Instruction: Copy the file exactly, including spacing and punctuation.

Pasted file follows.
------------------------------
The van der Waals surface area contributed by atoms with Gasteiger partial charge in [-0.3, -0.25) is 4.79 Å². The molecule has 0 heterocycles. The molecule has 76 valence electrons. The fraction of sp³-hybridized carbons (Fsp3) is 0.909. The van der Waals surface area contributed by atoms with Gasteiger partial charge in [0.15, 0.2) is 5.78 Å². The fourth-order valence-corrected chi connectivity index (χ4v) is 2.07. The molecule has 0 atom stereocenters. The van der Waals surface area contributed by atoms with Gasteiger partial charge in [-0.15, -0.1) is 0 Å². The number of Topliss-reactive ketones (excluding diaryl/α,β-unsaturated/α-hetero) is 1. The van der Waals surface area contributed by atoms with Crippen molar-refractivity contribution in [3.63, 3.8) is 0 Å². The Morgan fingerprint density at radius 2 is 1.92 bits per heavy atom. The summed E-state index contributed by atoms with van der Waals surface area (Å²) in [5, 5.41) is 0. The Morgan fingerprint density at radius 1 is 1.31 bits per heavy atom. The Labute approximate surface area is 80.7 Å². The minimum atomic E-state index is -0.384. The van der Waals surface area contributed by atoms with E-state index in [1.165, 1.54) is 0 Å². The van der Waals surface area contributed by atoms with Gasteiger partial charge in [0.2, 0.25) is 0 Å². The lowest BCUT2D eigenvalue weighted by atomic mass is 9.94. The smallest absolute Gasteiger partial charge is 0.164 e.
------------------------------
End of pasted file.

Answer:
The van der Waals surface area contributed by atoms with Gasteiger partial charge in [-0.3, -0.25) is 4.79 Å². The molecule has 0 heterocycles. The molecule has 76 valence electrons. The fraction of sp³-hybridized carbons (Fsp3) is 0.909. The van der Waals surface area contributed by atoms with Gasteiger partial charge in [0.15, 0.2) is 5.78 Å². The fourth-order valence-corrected chi connectivity index (χ4v) is 2.07. The molecule has 0 atom stereocenters. The van der Waals surface area contributed by atoms with Gasteiger partial charge in [-0.15, -0.1) is 0 Å². The number of Topliss-reactive ketones (excluding diaryl/α,β-unsaturated/α-hetero) is 1. The van der Waals surface area contributed by atoms with Crippen molar-refractivity contribution in [3.63, 3.8) is 0 Å². The Morgan fingerprint density at radius 2 is 1.92 bits per heavy atom. The summed E-state index contributed by atoms with van der Waals surface area (Å²) in [5, 5.41) is 0. The Morgan fingerprint density at radius 1 is 1.31 bits per heavy atom. The Labute approximate surface area is 80.7 Å². The minimum atomic E-state index is -0.384. The van der Waals surface area contributed by atoms with E-state index in [1.165, 1.54) is 0 Å². The van der Waals surface area contributed by atoms with Gasteiger partial charge in [0.2, 0.25) is 0 Å². The lowest BCUT2D eigenvalue weighted by atomic mass is 9.94. The smallest absolute Gasteiger partial charge is 0.164 e.